How To Build A Backcountry Knee Splint

Your hiking buddy torqued their knee? This simple splint can prevent further injury and let you both limp home.

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Sit the patient down and support their knee with a stuff bag or clothing. Use R.I.C.E. (Rest, Ice, Compression, and Elevation) to minimize the swelling that occurs immediately after an injury. Ibuprofen can also help reduce swelling.


Wrap the knee with an Ace Bandage or Coban Self-Adhering Wrap to support the injury and compress.


Take a foam or self-inflating pad and lay it out as shown, rigging it with tent cord, rope or climbing web.


Fold the pad until it’s just wide enough to wrap 3/4ths or more around the patient’s leg and thigh.


Slide the pad underneath the injured leg, positioning it as high against the crotch as comfortable. Maintain a comfortable leg bend by padding behind the knee with spare clothing.


Strap the splint around the patient’s leg using tent cord, bandages, bandanas or belts. Fill in gaps between leg and splint, and pad all bindings, using spare clothing or with anything that’s handy. Compress the leg firmly and immobilize the knee.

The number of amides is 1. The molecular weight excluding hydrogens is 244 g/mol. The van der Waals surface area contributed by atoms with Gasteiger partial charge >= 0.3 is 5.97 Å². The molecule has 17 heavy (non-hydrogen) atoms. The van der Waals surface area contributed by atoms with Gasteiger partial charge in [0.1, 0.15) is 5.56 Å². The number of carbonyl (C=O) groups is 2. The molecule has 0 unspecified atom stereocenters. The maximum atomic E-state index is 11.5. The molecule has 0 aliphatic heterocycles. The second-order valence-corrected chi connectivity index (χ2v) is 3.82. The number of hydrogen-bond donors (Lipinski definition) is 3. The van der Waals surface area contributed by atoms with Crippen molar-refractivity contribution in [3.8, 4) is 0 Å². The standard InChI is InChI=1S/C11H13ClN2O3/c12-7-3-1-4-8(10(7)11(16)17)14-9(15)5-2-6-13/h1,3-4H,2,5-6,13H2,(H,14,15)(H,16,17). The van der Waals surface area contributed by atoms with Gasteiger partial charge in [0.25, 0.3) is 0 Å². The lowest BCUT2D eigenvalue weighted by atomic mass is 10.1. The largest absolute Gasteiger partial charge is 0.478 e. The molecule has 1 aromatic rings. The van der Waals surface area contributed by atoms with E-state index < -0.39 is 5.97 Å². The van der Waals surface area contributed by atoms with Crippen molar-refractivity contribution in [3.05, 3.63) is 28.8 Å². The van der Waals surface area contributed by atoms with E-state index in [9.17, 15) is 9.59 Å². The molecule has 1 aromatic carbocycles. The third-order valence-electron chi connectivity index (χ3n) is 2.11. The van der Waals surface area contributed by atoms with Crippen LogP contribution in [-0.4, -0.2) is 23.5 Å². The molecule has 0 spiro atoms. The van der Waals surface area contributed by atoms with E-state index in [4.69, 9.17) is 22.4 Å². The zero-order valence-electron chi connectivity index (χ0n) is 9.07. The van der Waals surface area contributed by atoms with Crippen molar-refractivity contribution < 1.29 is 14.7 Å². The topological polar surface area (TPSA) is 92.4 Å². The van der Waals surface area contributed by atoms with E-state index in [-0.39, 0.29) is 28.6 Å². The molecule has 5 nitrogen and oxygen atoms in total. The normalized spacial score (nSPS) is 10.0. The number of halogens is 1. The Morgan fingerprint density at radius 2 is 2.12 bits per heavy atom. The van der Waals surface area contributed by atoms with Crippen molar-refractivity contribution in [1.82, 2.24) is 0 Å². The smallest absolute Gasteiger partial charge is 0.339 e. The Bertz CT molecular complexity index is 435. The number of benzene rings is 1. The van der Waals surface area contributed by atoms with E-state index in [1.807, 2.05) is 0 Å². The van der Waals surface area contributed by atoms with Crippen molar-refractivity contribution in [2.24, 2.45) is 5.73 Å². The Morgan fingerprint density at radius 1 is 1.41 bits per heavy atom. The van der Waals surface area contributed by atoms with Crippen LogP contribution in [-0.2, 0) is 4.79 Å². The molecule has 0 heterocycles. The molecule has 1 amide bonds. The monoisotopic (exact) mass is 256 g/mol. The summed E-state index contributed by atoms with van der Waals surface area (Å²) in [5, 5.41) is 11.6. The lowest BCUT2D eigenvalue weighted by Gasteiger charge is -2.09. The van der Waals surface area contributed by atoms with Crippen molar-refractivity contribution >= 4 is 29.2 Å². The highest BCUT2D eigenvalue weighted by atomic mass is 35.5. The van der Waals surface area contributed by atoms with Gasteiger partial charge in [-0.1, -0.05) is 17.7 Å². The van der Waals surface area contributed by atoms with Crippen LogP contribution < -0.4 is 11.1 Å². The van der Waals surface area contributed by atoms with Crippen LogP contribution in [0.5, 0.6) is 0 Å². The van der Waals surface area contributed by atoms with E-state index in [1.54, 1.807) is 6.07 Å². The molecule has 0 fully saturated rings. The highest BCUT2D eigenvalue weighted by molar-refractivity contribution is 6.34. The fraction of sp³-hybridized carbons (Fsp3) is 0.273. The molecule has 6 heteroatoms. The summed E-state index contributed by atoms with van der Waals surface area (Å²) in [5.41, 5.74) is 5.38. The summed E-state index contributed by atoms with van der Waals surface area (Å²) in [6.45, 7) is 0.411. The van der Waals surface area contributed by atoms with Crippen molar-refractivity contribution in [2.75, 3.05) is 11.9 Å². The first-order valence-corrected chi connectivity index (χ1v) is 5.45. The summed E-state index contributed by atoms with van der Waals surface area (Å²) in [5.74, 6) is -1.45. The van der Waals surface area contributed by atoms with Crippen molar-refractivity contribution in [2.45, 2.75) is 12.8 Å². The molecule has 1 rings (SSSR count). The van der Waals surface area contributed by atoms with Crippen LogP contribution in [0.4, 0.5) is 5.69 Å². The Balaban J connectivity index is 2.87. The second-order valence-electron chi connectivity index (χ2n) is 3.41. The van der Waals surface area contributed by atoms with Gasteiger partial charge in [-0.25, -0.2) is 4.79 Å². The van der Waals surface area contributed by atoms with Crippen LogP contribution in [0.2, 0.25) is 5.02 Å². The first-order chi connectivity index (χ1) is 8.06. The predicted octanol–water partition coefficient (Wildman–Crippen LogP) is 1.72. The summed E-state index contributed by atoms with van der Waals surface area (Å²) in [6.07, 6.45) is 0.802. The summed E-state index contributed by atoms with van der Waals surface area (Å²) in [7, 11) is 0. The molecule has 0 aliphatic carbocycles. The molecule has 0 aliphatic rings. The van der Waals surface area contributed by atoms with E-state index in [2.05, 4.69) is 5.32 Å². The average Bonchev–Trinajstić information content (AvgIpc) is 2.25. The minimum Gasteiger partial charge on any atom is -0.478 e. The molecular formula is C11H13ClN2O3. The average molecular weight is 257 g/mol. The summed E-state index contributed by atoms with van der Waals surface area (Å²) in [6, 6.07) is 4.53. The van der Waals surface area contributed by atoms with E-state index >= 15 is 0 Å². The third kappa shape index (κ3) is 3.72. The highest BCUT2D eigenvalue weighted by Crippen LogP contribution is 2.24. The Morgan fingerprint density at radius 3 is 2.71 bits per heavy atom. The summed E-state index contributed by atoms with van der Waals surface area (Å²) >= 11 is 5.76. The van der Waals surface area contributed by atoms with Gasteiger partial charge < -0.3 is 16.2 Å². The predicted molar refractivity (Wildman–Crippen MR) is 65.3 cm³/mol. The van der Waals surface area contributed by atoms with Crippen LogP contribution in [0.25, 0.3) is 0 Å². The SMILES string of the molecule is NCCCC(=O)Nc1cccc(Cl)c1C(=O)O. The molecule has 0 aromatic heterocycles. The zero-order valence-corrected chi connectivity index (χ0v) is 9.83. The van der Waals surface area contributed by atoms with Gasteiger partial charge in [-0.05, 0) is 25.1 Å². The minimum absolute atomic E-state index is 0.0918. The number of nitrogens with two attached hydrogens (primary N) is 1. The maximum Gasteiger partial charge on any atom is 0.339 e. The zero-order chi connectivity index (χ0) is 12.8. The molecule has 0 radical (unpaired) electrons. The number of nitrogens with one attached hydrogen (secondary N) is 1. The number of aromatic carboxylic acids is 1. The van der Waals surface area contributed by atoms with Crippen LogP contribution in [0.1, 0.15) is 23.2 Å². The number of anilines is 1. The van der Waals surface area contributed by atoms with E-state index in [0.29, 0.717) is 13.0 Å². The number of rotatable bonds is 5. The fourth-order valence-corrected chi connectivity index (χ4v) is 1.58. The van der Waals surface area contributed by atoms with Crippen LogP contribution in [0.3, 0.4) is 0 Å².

Tie the splint’s cord or webbing over the patient’s far shoulder as shown, placing the knot in a comfortable, easy to adjust position. Use this sling to keep the splint from sliding down.


Self-evacuate if the patient can bear any weight. You can assist by supporting their injured side, and having them use a stick or trekking pole on the far hand. Reposition and tighten the splint as needed.

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Photos by Jennifer Howe /